“So we have to be extraordinarily cautious about how we talk about this conflict. We need to stop the war in Ukraine but we have to be very careful about talking about war with Russia, regime change, and these other things because then he will absolutely double down further.”

This sentiment was also expressed last week by British prime minister Boris Johnson, who said on Friday he feared Putin intends to “double down” on his invasion of Ukraine because he sees “no way out” but to “continue with the destruction”.

Johnson echoed Hill's sentiment, saying: "We must not accept the narrative of Vladimir Putin that this is about him versus Nato, or him versus the West.”

Putin has previously expressed his suspicion of the West following the US military intervention in Libya in 2011.

He compared the Nato-led operation to the medieval crusades, saying it showed Russia was right to boost its own military capabilities.

At the time, Putin said the UN resolution that led to US and UK strikes on Libyan dictator Muammar Gaddafi’s regime was “defective and flawed”.

He added: “It allows everything. It resembles medieval calls for crusades.

“What troubles me is not the fact of military intervention itself - I am concerned by the ease with which decisions to use force are taken in international affairs.”

Russia abstained from voting on the resolution, which authorised a no-fly zone over Libya.

Rescuers remove debris from a school building damaged by shelling, amid the Russian invasion of Ukraine, in Chernihiv, Ukraine, in this handout picture released March 7, 2022.  Press service of the State Emergency Service of Ukraine/Handout via REUTERS ATTENTION EDITORS - THIS IMAGE HAS BEEN SUPPLIED BY A THIRD PARTY. MANDATORY CREDIT
Rescuers remove debris from a school building damaged by shelling, amid the Russian invasion of Ukraine, in Chernihiv, Ukraine, on Monday. (Reuters)
A rescuer is seen next to a residential building damaged by shelling, amid the Russian invasion of Ukraine, in Mykolaiv, Ukraine, in this handout picture released March 8, 2022.  Press service of the State Emergency Service of Ukraine/Handout via REUTERS ATTENTION EDITORS - THIS IMAGE HAS BEEN SUPPLIED BY A THIRD PARTY.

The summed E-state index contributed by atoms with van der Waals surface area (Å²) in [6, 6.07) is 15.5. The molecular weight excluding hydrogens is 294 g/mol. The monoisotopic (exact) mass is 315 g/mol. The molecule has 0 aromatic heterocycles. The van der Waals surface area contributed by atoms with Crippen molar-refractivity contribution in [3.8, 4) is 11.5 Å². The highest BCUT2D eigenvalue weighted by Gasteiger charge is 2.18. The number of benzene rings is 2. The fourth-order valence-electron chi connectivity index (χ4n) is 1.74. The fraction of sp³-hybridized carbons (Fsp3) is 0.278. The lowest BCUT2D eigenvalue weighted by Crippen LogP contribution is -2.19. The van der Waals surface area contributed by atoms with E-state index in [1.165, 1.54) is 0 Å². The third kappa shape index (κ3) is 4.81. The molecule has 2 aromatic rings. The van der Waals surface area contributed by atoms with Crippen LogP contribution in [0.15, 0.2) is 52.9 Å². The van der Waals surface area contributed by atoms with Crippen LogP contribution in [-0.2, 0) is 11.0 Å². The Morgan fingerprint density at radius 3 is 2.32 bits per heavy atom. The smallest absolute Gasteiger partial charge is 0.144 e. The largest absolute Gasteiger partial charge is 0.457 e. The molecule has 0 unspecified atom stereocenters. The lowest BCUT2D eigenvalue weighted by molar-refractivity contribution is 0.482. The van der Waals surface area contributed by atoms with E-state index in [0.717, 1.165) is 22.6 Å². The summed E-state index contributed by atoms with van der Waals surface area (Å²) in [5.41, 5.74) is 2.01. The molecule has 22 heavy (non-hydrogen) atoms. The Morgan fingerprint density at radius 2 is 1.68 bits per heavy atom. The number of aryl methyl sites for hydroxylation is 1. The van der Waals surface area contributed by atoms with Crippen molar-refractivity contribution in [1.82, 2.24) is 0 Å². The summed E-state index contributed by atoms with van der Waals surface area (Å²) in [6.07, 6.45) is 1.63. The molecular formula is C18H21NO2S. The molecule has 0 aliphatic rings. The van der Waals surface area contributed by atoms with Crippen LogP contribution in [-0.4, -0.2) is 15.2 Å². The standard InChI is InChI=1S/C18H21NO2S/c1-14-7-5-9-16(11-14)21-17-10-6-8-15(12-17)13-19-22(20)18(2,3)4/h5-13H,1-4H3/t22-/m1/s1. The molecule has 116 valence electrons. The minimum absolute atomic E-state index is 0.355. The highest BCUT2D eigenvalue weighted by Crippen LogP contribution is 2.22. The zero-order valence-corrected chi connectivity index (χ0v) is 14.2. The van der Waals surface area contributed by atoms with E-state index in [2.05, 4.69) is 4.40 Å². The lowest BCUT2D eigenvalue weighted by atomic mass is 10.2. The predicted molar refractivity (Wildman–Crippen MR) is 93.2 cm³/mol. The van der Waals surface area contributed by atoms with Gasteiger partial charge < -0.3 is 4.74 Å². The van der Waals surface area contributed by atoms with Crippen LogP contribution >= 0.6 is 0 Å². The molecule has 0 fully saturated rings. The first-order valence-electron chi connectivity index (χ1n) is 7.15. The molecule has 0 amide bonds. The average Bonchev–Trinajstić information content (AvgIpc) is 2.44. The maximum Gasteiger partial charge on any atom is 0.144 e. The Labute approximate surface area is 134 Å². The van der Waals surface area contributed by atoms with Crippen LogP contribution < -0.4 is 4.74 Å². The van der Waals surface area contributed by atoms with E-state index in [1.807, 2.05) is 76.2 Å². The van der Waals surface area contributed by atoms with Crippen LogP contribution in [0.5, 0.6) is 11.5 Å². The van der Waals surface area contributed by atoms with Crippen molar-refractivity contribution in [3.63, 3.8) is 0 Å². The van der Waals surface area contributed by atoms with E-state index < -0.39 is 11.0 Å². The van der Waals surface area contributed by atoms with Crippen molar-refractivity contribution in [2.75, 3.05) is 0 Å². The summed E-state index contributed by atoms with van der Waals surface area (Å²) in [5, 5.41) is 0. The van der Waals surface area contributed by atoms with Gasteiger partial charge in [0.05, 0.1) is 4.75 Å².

A rescuer is seen next to a residential building damaged by shelling, amid the Russian invasion of Ukraine, in Mykolaiv, Ukraine, on Tuesday. (Reuters)
Refugees fleeing the ongoing Russian invasion of Ukraine wait for hours to board a train to Poland, outside the train station in Lviv, Ukraine, March 8, 2022. REUTERS/Kai Pfaffenbach
Refugees fleeing the ongoing Russian invasion of Ukraine wait for hours to board a train to Poland, outside the train station in Lviv, Ukraine, on Tuesday. (Reuters)

A decade on and Ukraine is calling for its own no-fly zone to protect it from Putin’s forces’ aerial bombardment, but the West has so far resisted, saying the move would effectively lead to war with Russia.

Last week, NBC reported that Putin was growing frustrated by the Ukrainian resistance to his invasion, and had lashed out in fits of anger at his inner circle.

Read more: Putin ‘isn't insane and won't use nuclear weapons’

Democratic US senator Mark Warner, chair of the Senate Intelligence Committee, said: “This is somebody that's clearly been caught off guard by the size of the Ukrainian resistance.

“He has isolated himself. I do worry that he's been backed into a corner. I do worry that there is no obvious exit ramp."

Last Thursday, Russian foreign minister Sergei Lavrov compared the US to “Napoleon and Hitler”.

In an outburst at a press conference, Lavrov said: “They’re trying to impose their own view of the future of Europe on us.

“Napoleon and Hitler, they had the objective to have the whole of Europe under their control — now Americans have got Europe under control.”

Watch: Mayor of Ukrainian city calls for global help to feed refugees